Started reading Jennifer Smith’s THE STATISTICAL PROBABILITY OF LOVE AT FIRST SIGHT. It’s a really low-key book about a girl who’s flying to London to attend her dad’s wedding to the woman for whom he left her mom. On the flight, she meets a guy, and maybe they fall in love. Everything is really simply and understated. I think I’m actually liking YA romance a lot. The ones I’ve read seem very smart and well-written.
Been plugging away at this literature review (part of the mysterious other work that I do for money and never ever talk about), and it is miserable. I am terrible at literature reviews, because there’s very little about them that’s creative. Instead it’s all about exhaustive attention to detail. Just about the only part I’m any good at is the part right near the end where you look at the massive amount of information you’ve accumulated and think about how best to organize it into a paper.
However, I have gotten better over time. What I’ve learned to do is, when I’m researching, to write my notes in the form of sentences (including citations) that could eventually appear in the final paper. That way, when I get to the end, I can just assemble everything, collage-style. It’s still miserable, since it takes me hours to accumulate a page or two of notes, but at least when I get to the end, everything just…comes together.
That’s the one and only thing I know about getting stuff done. The hardest part is starting. Once you’ve started, you’ll probably finish. It’s going to miserable. And you might not enjoy the process of finishing. You might not even finish quickly or on time or at all efficiently. But if you start something and plug away at it day after day, you’ll eventually finish.
And I think I will, god willing, finish this paper sometime tomorrow.
Ever since reading Lynda Barry’s What It Is, I’ve been experimenting with writing by hand. Mostly for short stories (though I did try it a little bit with novel chapters). I’ve had mixed results. Nothing is a magic bullet, creativity wise. Nothing makes it easy. It’s always something you have to do (without doing anything). That’s the problem with writing. You sit down and feel like there’s some work you need to do, and there is…but it’s all completely invisible.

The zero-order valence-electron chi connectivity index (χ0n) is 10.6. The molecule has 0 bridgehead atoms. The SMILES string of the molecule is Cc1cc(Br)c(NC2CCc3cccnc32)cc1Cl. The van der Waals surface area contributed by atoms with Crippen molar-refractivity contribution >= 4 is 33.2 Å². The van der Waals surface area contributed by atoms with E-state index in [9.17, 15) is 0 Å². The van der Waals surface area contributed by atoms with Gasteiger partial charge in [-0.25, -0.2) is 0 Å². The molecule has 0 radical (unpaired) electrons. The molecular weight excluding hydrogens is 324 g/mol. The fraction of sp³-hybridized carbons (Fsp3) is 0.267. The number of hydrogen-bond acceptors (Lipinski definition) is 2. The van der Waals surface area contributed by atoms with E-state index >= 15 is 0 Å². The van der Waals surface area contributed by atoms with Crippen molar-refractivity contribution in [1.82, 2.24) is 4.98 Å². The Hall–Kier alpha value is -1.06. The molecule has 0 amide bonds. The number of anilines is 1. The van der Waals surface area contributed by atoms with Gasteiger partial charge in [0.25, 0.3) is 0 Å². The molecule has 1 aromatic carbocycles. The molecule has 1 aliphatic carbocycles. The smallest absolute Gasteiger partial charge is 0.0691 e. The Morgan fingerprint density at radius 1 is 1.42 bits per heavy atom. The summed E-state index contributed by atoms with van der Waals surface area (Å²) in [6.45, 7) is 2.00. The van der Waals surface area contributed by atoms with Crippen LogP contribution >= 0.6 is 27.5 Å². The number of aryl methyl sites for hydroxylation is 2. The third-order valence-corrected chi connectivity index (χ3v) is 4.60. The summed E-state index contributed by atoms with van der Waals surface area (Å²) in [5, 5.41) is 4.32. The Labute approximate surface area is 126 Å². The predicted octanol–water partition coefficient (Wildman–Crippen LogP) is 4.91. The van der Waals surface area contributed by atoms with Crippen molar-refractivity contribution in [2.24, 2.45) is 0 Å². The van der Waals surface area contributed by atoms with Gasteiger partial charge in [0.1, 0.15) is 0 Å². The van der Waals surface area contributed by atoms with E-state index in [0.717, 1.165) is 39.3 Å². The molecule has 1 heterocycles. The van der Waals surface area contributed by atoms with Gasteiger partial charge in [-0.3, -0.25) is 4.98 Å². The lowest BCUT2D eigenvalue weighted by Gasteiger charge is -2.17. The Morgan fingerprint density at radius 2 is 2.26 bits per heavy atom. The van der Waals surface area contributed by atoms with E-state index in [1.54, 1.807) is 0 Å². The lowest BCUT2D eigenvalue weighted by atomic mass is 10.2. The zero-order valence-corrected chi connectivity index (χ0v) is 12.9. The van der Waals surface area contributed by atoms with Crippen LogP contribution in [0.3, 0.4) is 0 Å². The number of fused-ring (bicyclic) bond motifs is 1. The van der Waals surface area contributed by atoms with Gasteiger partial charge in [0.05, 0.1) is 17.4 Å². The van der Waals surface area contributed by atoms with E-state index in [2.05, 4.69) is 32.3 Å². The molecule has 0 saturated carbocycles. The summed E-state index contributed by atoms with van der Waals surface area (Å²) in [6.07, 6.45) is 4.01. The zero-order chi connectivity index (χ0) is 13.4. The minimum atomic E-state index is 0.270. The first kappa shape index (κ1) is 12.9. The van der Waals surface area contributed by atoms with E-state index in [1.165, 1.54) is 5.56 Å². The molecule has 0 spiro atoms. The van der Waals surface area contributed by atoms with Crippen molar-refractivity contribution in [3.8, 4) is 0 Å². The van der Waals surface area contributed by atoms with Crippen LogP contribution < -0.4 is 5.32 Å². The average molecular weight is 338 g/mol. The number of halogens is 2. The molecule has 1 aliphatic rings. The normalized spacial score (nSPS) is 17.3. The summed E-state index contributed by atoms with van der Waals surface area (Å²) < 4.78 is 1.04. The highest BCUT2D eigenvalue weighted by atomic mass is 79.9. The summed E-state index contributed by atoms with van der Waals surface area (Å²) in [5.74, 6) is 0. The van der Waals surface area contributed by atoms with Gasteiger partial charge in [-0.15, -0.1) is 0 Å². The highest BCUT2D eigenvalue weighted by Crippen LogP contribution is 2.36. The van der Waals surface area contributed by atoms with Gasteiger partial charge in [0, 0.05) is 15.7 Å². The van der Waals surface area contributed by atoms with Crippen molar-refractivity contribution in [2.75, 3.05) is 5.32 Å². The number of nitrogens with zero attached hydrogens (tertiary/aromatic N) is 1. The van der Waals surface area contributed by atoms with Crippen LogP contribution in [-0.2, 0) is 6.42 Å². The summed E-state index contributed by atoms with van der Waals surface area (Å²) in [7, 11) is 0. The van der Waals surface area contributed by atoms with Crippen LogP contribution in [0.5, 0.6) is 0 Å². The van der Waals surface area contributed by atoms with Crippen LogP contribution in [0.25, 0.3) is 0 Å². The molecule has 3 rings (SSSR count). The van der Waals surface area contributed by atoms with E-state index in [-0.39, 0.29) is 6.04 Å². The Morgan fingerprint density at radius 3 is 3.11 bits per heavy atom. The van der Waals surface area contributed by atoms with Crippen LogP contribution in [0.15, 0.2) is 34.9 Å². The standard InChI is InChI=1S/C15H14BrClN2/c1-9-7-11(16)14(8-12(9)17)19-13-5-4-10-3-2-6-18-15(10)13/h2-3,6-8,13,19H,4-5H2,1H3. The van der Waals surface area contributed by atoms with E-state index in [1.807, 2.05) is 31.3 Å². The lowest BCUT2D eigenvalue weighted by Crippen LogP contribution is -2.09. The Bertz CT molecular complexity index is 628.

Anyway, writing by hand at least solves one problem: it’s very easy to write continuously when you’re writing by hand. I think that’s because it slows down the process of composition to a level where the mind is easily able to race ahead and ponder the next few words. Whereas when I type, the pace of composition tends to be about as fast as I can think, which means that if my mind ever stutters a little bit, then I have to stop writing.
When I hand-write, however, I can write continuously for a whole morning. I mean two or even three hours might pass without my hand ceasing its motion. That’s a pretty new experience for me, and that, by itself, is fairly compelling. It’s just really fun to be that absorbed in something. Furthermore, since you’re writing by hand, there’s no electronic devices around to distract you. There’s nothing to fiddle with at all. In fact, I do all my hand-writing using pages of lined paper on a clipboard. And whenever I suffer a false start, I will–in a move I’ve learned from the movies–crumble up that page and toss it onto the ground. It’s pretty fun. And it also feels very low-stakes, somehow. You’re just toodling around with paper. Whereas when I write on a computer, the words seem very permanent, and I’m compelled to save them, I feel no compunctions about my paper drafts. In fact, I’ve thrown out (literally thrown out into the garbage) most of the things I’ve written by hand, because I just can’t see myself lugging reams of paper through the rest of my life.